Julie J.C.H. Ryan, an assistant professor at The George Washington University and co-author of Defending Your Digital Assets Against Hackers, Crackers, Spies, and Thieves, explains.

This seems like a straightforward question but it's actually quite complex in its implications, and the answer is anything but simple. The trivial response is that hackers get inside a target computer system by exploiting vulnerabilities, but in order to provide more detail, let's start from the beginning.

The term hacker is fairly controversial in its meaning and interpretation. Some people claim that hackers are good guys who simply push the boundaries of knowledge without doing any harm (at least not on purpose), whereas crackers are the real bad guys. This debate is not productive; for the purposes of this discussion, the term unauthorized user (UU) will suffice. This moniker covers the entire spectrum of folks, from those involved in organized criminal activities to insiders who are pushing the limits of what they are authorized to do on a system.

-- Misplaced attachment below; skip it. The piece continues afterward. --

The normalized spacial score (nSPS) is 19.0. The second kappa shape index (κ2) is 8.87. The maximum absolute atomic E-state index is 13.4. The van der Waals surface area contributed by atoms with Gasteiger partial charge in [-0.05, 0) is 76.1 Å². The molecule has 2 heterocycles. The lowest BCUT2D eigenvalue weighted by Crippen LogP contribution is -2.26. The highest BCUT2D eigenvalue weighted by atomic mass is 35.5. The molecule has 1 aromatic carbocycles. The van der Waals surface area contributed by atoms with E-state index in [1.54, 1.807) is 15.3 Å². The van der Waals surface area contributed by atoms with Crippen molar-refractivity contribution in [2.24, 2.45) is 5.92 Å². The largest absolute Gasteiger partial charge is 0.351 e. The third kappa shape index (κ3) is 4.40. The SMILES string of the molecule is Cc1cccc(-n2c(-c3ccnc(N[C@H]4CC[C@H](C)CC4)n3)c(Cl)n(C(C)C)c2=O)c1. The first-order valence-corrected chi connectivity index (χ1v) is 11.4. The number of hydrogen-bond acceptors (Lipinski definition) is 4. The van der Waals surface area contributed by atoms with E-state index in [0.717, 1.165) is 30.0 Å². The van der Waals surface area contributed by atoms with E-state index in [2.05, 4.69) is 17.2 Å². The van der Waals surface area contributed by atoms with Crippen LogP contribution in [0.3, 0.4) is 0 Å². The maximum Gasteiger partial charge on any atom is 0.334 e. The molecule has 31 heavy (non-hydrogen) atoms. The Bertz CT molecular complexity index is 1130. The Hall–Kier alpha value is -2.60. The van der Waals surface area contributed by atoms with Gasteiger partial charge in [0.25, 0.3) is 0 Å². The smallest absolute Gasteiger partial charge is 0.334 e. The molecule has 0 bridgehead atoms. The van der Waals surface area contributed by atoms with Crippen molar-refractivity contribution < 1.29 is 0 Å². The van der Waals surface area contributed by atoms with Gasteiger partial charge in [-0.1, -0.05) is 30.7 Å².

Next let's explore what it means to get inside a computer. This can refer to gaining access to the stored contents of a computer system, gaining access to the processing capabilities of a system, or intercepting information being communicated between systems. Each of these attacks requires a different set of skills and targets a different set of vulnerabilities.

So what do UUs take advantage of? Vulnerabilities exist in every system and there are two kinds: known and unknown. Known vulnerabilities often exist as the result of needed capabilities. For instance, if you require different people to use a system in order to accomplish some business process, you have a known vulnerability: users. Another example of a known vulnerability is the ability to communicate over the Internet; enabling this capability, you open an access path to unknown and untrusted entities. Unknown vulnerabilities, which the owner or operator of a system is not aware of, may be the result of poor engineering, or may arise from unintended consequences of some of the needed capabilities.